9/12/2019
10:00 AM
Kathleen Peters
Kathleen Peters
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The Fight Against Synthetic Identity Fraud

Advanced data and innovative technology will help organizations more easily identify abnormal behavior and tell legitimate customers apart from "fake" ones.



Synthetic identity fraud — a type of fraud attack carried out by criminals who have created fictitious identities — continues to be a vexing challenge for many financial institutions and retail organizations, even prompting a recent white paper by the Federal Reserve. At the same time, many remain optimistic that initiatives on the near horizon may severely disrupt fraudulent behavior. Most notably, the Social Security Administration's electronic Consent Based Social Security Number Verification service — the pilot program scheduled for June 2020 — is designed to bring efficiency to the process for verifying Social Security numbers directly with the government agency. That said, criminals still have a window of opportunity to maximize their inventory of synthetic identities before the program kicks in.

It typically takes fraudsters approximately 12 to 18 months to create and nurture a synthetic identity prior to "busting out" — the act of attempting to build a credit history, with the intent of maxing out all available credit and eventually disappearing. That means fraudsters are investing money and time building numerous tradelines — a term to describe credit accounts listed on a credit report —  to ensure these "fake" identities are in good credit standing in order to steal the largest amount of money possible. Any significant progress in making synthetic identities easier to detect could cost fraudsters significant time and money.

For instance, an organized crime ring may be sitting on a large pool of "developed" synthetic identities. Just like perishable food in a grocery store, these synthetic identities now have an expiration date: June 2020. To monetize as many of these identities as possible, some organized crime rings, as well as other fraudsters, may increase their volume of synthetic identity fraud attacks in the coming months.

With the Social Security Administration's pilot program not scheduled for launch until the middle of next year, how can financial institutions and other organizations bridge the gap and adequately prepare for a potential uptick in synthetic identity fraud attacks? It comes down to a multilayered approach that relies on advanced data, analytics, and technology — and focuses on identity.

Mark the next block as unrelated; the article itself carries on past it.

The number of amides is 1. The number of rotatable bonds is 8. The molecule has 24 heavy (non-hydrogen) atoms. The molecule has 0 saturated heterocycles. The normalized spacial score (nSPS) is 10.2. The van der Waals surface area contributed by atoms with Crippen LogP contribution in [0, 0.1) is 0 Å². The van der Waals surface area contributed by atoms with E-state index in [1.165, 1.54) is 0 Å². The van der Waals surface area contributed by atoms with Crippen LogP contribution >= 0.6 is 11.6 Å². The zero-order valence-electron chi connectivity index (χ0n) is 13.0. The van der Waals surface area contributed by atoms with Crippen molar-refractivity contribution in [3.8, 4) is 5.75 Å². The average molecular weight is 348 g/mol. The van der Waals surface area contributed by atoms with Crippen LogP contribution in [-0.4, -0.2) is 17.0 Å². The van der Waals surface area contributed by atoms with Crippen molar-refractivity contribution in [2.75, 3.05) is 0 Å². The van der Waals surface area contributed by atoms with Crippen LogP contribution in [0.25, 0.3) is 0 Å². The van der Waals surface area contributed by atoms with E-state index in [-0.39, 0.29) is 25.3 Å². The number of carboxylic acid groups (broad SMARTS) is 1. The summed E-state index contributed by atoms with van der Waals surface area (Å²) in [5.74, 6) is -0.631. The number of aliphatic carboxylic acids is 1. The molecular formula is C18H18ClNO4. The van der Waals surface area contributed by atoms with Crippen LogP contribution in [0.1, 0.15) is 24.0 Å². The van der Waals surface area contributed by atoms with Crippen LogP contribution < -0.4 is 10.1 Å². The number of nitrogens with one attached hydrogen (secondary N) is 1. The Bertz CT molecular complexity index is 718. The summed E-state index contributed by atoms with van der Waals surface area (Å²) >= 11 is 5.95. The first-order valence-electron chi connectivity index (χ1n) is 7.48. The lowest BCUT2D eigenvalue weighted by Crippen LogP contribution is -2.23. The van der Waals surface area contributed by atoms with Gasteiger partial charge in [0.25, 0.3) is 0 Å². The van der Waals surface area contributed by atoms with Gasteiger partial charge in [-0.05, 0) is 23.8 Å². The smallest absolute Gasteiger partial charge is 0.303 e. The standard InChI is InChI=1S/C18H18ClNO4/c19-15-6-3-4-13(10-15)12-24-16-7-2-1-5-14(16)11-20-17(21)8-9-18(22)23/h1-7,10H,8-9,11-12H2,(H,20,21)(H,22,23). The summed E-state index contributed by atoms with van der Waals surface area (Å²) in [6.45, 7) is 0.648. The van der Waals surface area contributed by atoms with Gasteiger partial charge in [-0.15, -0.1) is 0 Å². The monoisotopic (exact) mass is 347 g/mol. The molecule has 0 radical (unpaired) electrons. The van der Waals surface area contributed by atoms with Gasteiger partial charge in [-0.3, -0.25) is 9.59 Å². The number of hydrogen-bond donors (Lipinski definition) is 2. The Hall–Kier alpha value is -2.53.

Far too many financial institutions and other organizations depend solely on basic demographic information and snapshots in time to confirm the legitimacy of an identity. These organizations need to think beyond those capabilities. The real value of data in many cases lies between the data points. We have seen this with synthetic identity — where a seemingly legitimate identity only shows risk when we can analyze its connections and relationships to other individuals and characteristics. The use of advanced analytics (such as machine learning) and innovative technology (such as device intelligence and behavioral biometrics) can help organizations detect patterns and anomalies that indicate potentially fraudulent behavior.

Additionally, evaluating the historical behaviors and velocity in which basic demographic attributes are used can provide more confidence during the verification process. For example, if a Social Security number is used frequently to apply for credit within a short period of time — particularly with different addresses — it could indicate fraudulent behavior. Once potentially fraudulent behavior is detected, financial institutions need to deploy secondary identity checks prior to a lending decision, such as one-time passocdes or remote document verification.

Beyond the ability to minimize and prevent future losses associated with synthetic identity fraud, proper identity management practices can also save financial institutions money during the prescreen process. Because many synthetic identities appear to have good credit — which can often pass prescreen criteria – if organizations can identify high-risk accounts, it diminishes the cost to review these identities during the application stage.  

While there are programs and initiatives in the works to help financial institutions and other organizations combat synthetic identity fraud, it's important to keep in mind there's no silver bullet — a multilayered approach is required. The evolving patterns in the fraud landscape suggest we may see a burst in activity around synthetic identity bust-out in the coming months. Now is the time to apply additional layers of intelligence to the problem. The use of advanced data and innovative technology will position organizations to more easily identify abnormal behavior and recognize legitimate customers from "fake" ones.

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Kathleen Peters is Experian's senior vice president and head of fraud & identity, where she is responsible for the strategic direction of the company's fraud and identity products and capabilities. In 2018 and 2019, Kathleen was named a "Top 100 Influencer in Identity" by One ... View Full Bio
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